For students to engage and find relevance in literature they must be able to relate to what they are reading. They also must be allowed to explore the multiplicitous meanings of a work. Too often students have been discouraged from reading because of the narrow confines from which they were permitted to interpret what they were reading. I submit that the reader-response approach is effective in ameliorating many problems of traditional teacher-centered approaches because, as Louise Rosenblatt states, “readers need to attend carefully to the words a writer uses to craft a work of literature but those words and what they might mean is a matter of personal construction.” In this way, students can bring their own personal, cultural, and social experiences to shape their understanding and interpretation of literature (Smagorinsky).
As Carl Leggo affirms, “the reader-response allows the students the freedom to respond to anything in the text…relationships to personal experiences, inter-textuality, references.” One of the wonderful aspects of the reader-response then is that “it encourages reading for multiple meanings rather than attempting to nail down the meaning” (Cella). This allows students to understand that there is no one answer when interpreting literature and demonstrates that, “Theme [is] actually a matter of perspective and that many interpretations or truths could be valid, depending on the reader’s perspective. In this way, the reader-response approach addresses diversity and encourages a plurality of views.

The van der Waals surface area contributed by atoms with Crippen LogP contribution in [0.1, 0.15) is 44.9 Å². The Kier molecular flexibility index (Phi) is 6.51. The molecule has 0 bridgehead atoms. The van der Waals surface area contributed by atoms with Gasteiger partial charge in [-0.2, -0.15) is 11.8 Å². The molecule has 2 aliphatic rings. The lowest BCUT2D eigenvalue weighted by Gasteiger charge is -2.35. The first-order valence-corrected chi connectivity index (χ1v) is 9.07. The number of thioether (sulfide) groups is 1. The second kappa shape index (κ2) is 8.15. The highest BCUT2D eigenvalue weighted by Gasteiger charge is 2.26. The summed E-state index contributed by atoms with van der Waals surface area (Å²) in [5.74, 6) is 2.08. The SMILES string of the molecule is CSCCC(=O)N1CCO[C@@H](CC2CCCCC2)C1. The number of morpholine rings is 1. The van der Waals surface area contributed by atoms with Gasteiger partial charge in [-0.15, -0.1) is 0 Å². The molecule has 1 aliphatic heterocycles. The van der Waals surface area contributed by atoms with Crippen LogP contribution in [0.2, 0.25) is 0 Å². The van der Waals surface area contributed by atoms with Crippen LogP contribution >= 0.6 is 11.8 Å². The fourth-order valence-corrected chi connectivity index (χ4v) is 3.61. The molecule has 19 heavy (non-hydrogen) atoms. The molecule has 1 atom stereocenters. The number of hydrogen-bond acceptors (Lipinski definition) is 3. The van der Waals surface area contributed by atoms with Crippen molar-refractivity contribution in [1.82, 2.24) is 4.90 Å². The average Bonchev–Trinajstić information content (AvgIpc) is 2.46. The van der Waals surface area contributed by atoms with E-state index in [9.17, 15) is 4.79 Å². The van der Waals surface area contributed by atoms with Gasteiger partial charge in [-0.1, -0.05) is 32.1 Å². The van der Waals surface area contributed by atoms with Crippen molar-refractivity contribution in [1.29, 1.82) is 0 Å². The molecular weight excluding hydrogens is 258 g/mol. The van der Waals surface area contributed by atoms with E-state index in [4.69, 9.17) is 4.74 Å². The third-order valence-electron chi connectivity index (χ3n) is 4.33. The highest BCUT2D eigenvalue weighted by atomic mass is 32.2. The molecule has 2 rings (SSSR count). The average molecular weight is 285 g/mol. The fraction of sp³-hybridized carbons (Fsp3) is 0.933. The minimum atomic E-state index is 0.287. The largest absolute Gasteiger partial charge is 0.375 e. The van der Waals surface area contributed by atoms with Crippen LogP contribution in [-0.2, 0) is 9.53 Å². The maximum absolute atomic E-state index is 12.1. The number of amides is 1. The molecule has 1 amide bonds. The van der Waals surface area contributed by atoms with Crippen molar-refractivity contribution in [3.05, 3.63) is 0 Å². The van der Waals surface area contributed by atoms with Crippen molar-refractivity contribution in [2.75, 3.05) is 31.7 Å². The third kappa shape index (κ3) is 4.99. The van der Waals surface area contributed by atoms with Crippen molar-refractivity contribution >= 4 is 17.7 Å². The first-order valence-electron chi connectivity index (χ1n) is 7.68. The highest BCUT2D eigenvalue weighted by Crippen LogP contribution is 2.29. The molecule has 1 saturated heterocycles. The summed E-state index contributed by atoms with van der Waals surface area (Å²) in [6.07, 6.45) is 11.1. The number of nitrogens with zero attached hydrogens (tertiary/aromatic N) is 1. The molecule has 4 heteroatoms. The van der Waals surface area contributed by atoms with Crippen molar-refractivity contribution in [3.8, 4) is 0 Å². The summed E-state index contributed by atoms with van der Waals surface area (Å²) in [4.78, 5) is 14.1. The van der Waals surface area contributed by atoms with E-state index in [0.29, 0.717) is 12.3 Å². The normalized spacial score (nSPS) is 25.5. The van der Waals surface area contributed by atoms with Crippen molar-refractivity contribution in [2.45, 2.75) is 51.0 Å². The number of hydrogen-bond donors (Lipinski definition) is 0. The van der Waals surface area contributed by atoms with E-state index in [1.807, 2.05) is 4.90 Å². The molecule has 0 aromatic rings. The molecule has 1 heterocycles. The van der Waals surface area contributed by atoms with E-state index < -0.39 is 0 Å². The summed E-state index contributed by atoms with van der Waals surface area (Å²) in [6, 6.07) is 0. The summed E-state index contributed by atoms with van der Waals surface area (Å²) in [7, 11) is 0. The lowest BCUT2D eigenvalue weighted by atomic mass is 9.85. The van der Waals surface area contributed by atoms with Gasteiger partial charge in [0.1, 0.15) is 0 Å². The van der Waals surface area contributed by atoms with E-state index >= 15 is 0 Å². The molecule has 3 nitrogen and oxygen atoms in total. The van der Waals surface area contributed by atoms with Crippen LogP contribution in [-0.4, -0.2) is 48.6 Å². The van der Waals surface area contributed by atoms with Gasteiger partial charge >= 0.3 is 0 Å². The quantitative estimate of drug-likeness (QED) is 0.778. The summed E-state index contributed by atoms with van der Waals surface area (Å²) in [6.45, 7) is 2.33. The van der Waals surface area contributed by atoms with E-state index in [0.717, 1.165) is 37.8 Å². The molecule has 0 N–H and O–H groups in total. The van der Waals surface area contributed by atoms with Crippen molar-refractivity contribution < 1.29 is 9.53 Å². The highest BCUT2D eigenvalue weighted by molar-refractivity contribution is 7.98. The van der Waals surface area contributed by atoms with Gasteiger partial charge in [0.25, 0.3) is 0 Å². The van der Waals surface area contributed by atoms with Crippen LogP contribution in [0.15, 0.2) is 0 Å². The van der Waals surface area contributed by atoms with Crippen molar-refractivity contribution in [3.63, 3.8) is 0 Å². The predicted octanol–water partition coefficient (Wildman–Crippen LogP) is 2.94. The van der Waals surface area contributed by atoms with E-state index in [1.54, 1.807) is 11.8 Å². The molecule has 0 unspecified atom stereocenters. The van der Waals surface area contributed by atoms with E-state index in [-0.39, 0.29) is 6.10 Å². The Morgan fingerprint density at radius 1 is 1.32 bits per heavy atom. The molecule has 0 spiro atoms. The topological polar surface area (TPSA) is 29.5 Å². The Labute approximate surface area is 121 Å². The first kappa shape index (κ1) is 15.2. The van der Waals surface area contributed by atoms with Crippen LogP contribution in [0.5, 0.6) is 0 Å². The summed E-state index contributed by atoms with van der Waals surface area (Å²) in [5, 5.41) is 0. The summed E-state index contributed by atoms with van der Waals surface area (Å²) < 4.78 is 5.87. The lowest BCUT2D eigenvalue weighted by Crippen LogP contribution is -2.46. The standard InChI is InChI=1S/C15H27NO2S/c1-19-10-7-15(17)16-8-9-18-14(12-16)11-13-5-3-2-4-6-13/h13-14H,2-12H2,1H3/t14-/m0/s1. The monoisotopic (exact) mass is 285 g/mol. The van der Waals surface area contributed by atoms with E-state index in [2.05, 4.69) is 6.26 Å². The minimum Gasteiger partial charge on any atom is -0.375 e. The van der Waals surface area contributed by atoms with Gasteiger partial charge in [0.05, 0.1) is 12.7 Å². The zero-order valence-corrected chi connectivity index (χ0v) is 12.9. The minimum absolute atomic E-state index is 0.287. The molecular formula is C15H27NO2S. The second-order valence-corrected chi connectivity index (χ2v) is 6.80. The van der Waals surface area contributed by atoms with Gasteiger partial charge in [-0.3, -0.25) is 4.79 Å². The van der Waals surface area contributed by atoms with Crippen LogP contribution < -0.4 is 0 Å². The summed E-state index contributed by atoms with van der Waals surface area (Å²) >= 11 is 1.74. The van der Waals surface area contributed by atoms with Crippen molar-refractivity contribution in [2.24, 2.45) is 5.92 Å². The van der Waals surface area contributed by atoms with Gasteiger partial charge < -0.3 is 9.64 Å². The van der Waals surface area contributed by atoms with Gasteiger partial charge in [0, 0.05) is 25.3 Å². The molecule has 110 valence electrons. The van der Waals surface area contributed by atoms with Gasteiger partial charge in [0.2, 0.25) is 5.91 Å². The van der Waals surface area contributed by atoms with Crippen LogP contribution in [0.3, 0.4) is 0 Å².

Of course, other approaches to reading are needed as well. In reality, a mix of approaches is often the best, and many tend to overlap. For instance, a biographical and historical approach is important because contextualizing a work can lead to a greater understanding and enjoyment of literature. For example, students who may denounce or reject a work or render it obsolete if it is incongruent with today’s views and beliefs, may gain a greater appreciation of it if they understand the time and place in which it was written. Students benefit from understanding that attitudes, beliefs, and ideologies were different and continue to change over time. It is important that students understand that authors were of their time, and rarely transcended it. This may bring about a deeper and more forgiving reader, and, ultimately, a more knowledgeable one.